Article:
NASA Scientist: Reports of Mars Life Finding Are ‘Bogus’

NASA Scientist: Reports of Mars Life Finding Are ‘Bogus’
An engineering diagram of MECA, the Phoenix combination microscope. (Image credit: SETI)

Rumblingsin the media suggest some intriguing findings from NASA's Phoenix Mars Landermission that relate to the question of life, specifically whether it could havesurvived on Mars in the past.

The issuebubbled up when it was reported Friday that some interesting results from Phoenix's wetchemistry laboratory, part of the Microscopy, Electrochemistry andConductivity Analyzer (MECA) suite of instruments, were mentioned in a WhiteHouse briefing.

Not so,says Phoenix principal investigator Peter Smith, of the University of Arizona, who denied that any details of the MECA findings had been shared and called thereports "bogus and damaging information."

The AviationWeek & Space Technology report came on the heels of the Thursday NASAannouncement that Phoenix had confirmed the presenceof water ice at its landing site in Mars' arctic regions, first detected in2002 by NASA's Mars Odyssey orbiter. MECA team members were not present at thepress briefing at which the water-ice announcement was made.

"Thegoal [of having no MECA team members present] was to prevent them from beingasked any questions that could reveal information before NASA is ready to makean announcement, sources say," the Aviation Week article said,adding that, "The Bush Administration's Presidential Science Advisor'soffice, however, has been briefed on the new information that NASA hopes torelease as early as mid August."

But Smithtold that this was "not true, MECA results have not beendiscussed at the White House."

"Thereis no one who knows either on the [Phoenix] project in Tucson or at [NASA] HQwho knows where this information came from," Smith said in a subsequentemail.

Smith alsosaid that the MECA team was not present at the Thursday briefing because"they had nothing new to report, the story was about water ice."

When thewriter of the Aviation Week story, Craig Covault, was contacted by,he attributed much of the confusion and media hubbub to other news outletspicking up his story and mistakenly reporting that his article said that NASAhad discovered life on Mars.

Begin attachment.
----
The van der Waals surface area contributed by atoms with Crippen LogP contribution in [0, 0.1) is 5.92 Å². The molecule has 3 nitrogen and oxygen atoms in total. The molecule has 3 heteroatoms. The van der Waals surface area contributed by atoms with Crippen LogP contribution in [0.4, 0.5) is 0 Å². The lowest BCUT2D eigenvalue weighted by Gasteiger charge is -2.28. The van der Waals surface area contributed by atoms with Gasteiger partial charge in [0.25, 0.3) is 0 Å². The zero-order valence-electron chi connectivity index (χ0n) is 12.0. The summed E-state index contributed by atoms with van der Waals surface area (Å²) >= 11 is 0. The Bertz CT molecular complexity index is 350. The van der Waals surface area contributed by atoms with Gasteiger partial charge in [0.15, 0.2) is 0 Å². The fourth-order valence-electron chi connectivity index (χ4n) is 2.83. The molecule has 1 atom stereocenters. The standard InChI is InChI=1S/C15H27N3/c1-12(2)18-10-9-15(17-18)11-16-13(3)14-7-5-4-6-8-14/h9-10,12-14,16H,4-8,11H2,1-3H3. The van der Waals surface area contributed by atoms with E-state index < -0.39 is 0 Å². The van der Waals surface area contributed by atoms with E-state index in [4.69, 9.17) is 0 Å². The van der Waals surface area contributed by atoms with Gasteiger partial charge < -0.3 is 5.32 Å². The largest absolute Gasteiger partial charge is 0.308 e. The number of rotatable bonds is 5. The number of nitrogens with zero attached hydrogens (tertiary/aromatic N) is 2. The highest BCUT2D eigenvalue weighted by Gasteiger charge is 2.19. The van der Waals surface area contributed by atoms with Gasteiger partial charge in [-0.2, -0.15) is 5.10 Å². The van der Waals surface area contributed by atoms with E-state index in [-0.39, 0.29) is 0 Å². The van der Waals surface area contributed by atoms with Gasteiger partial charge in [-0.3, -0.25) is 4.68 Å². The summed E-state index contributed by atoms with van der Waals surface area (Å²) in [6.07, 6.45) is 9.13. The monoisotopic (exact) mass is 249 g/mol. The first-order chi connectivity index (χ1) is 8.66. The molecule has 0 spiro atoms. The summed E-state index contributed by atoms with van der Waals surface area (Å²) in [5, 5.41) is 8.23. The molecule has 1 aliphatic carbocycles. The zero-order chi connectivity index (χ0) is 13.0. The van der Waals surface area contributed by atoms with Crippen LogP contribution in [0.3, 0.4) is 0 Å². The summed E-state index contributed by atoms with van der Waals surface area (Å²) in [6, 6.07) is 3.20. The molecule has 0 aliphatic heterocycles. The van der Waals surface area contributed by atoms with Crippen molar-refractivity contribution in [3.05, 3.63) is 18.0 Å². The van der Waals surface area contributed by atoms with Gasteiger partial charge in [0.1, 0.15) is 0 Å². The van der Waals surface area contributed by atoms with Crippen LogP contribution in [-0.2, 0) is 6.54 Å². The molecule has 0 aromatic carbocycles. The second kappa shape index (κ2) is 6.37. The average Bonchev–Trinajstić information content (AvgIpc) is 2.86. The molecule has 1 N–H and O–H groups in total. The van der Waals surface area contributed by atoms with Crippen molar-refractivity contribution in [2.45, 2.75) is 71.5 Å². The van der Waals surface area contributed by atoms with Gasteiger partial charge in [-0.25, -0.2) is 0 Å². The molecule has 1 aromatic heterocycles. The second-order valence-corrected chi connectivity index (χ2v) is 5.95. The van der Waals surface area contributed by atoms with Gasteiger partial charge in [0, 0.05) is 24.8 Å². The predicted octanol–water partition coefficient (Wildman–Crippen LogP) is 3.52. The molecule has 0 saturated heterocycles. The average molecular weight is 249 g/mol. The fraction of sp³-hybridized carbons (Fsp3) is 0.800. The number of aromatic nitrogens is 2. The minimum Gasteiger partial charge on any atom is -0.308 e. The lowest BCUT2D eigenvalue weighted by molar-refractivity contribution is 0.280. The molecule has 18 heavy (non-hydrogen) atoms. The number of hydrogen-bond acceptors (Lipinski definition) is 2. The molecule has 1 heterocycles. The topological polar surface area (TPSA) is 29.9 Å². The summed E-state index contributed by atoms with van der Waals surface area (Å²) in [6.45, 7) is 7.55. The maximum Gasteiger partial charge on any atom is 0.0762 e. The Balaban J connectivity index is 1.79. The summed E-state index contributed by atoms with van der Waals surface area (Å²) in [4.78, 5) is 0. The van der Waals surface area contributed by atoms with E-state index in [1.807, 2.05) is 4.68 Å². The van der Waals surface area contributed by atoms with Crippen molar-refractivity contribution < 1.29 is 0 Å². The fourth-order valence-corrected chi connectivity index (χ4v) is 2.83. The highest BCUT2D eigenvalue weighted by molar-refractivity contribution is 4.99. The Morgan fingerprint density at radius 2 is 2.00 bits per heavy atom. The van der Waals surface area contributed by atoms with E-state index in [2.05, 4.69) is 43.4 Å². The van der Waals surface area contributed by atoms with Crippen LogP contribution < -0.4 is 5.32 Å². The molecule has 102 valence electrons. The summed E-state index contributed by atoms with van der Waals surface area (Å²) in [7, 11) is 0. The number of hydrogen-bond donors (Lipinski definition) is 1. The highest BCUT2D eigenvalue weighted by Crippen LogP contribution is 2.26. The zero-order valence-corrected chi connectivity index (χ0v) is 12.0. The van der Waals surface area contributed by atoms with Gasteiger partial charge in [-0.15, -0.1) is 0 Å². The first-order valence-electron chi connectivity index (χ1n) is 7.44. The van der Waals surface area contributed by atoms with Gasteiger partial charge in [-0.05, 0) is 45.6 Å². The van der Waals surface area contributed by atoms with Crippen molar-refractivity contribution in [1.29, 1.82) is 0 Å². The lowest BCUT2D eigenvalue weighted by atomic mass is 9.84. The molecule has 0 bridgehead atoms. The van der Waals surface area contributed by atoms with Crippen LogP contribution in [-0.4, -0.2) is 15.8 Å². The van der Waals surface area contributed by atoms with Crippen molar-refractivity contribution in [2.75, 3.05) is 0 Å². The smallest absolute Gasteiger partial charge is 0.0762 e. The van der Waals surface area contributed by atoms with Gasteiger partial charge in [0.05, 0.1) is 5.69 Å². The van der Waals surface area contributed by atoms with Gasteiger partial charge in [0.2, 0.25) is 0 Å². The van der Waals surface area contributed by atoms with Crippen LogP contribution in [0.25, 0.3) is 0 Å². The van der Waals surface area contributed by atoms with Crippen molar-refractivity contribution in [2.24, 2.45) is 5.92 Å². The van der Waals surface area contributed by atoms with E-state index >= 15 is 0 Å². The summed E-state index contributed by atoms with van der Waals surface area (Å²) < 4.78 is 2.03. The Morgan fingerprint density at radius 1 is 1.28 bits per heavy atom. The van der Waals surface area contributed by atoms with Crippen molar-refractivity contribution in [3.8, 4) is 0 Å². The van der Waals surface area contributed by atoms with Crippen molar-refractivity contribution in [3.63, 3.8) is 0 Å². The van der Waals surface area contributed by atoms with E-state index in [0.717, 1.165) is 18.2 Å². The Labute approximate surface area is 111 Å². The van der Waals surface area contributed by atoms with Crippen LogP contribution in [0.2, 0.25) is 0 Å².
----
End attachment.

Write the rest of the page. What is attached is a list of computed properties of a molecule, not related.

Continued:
"Notethe [Aviation Week] story said very, very clearly three times or so, NOlife on Mars detected and Phoenix can NOT [detect life] in the firstplace," Covault wrote in an email.

Smith addedthat the results from the analysis of the second soil sample in MECA's wetchemistry lab didn't have any bearing on the question of Mars'past habitability "in any direct way."

"Weare attempting to assess the chemicals and minerals that make up the soilcomposition," he explained. "We are now about half way through theprocess and there are several conflicting points of view. This is not a goodtime to go public with half the story."

Covaultsaid that he stands by his story and noted that his piece mentioned the ongoingreview of MECA data.

The wetchemistry laboratory has four teacup-sized beakers, each used only once.Samples of the Martian dirt are place in a beaker and mixed with water broughtfrom Earth.

Sensors onthe inner surface of the beakers act like electronic tongues and"taste" the dirt to detect salts that can dissolve in water. Thesensors can also detect the pH of the surface.

All of thisinformation gives scientists a picture of what the surface layer of dirt lookslike now and whether or not it might have been a habitable area at some pointin the planet's past.

MECA's firstanalysis showed that the Martian regolith contained several solubleminerals necessary for life, including potassium, magnesium and chloride. Thesurface also had an alkaline pH, which on Earth is suitable for growing someplants, such as asparagus. The second sample, currently being analyzed, wasdelivered to the instrument on July 7.

  • Video: Looking for Life in All the Right Places
  • SPECIAL REPORT: Phoenix Mars Lander: Digging for Ice in the Martian Arctic
  • New Images: Phoenix on Mars!

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Andrea Thompson

Andrea Thompson is an associate editor at Scientific American, where she covers sustainability, energy and the environment. Prior to that, she was a senior writer covering climate science at Climate Central and a reporter and editor at Live Science, where she primarily covered Earth science and the environment. She holds a graduate degree in science health and environmental reporting from New York University, as well as a bachelor of science and and masters of science in atmospheric chemistry from the Georgia Institute of Technology.